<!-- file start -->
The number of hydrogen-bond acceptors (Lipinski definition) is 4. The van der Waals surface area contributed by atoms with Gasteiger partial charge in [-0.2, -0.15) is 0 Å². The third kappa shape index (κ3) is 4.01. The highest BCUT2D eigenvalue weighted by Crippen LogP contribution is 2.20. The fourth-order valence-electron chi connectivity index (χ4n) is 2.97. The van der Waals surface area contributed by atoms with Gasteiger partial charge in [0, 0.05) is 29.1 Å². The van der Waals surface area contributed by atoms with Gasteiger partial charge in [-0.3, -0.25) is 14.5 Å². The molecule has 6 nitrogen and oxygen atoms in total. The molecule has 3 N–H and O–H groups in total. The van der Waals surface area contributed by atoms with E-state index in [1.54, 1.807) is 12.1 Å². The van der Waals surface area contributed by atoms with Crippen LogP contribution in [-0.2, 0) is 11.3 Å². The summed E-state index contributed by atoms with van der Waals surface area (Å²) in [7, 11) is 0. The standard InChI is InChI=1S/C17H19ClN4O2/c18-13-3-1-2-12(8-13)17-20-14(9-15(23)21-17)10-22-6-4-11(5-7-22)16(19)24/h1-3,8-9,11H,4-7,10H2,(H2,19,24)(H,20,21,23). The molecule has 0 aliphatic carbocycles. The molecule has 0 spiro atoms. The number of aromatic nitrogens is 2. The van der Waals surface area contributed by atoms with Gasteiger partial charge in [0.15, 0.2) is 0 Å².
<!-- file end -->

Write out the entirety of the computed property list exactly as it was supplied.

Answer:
The number of hydrogen-bond acceptors (Lipinski definition) is 4. The van der Waals surface area contributed by atoms with Gasteiger partial charge in [-0.2, -0.15) is 0 Å². The third kappa shape index (κ3) is 4.01. The highest BCUT2D eigenvalue weighted by Crippen LogP contribution is 2.20. The fourth-order valence-electron chi connectivity index (χ4n) is 2.97. The van der Waals surface area contributed by atoms with Gasteiger partial charge in [0, 0.05) is 29.1 Å². The van der Waals surface area contributed by atoms with Gasteiger partial charge in [-0.3, -0.25) is 14.5 Å². The molecule has 6 nitrogen and oxygen atoms in total. The molecule has 3 N–H and O–H groups in total. The van der Waals surface area contributed by atoms with E-state index in [1.54, 1.807) is 12.1 Å². The van der Waals surface area contributed by atoms with Crippen LogP contribution in [-0.2, 0) is 11.3 Å². The summed E-state index contributed by atoms with van der Waals surface area (Å²) in [7, 11) is 0. The standard InChI is InChI=1S/C17H19ClN4O2/c18-13-3-1-2-12(8-13)17-20-14(9-15(23)21-17)10-22-6-4-11(5-7-22)16(19)24/h1-3,8-9,11H,4-7,10H2,(H2,19,24)(H,20,21,23). The molecule has 0 aliphatic carbocycles. The molecule has 0 spiro atoms. The number of aromatic nitrogens is 2. The van der Waals surface area contributed by atoms with Gasteiger partial charge in [0.15, 0.2) is 0 Å².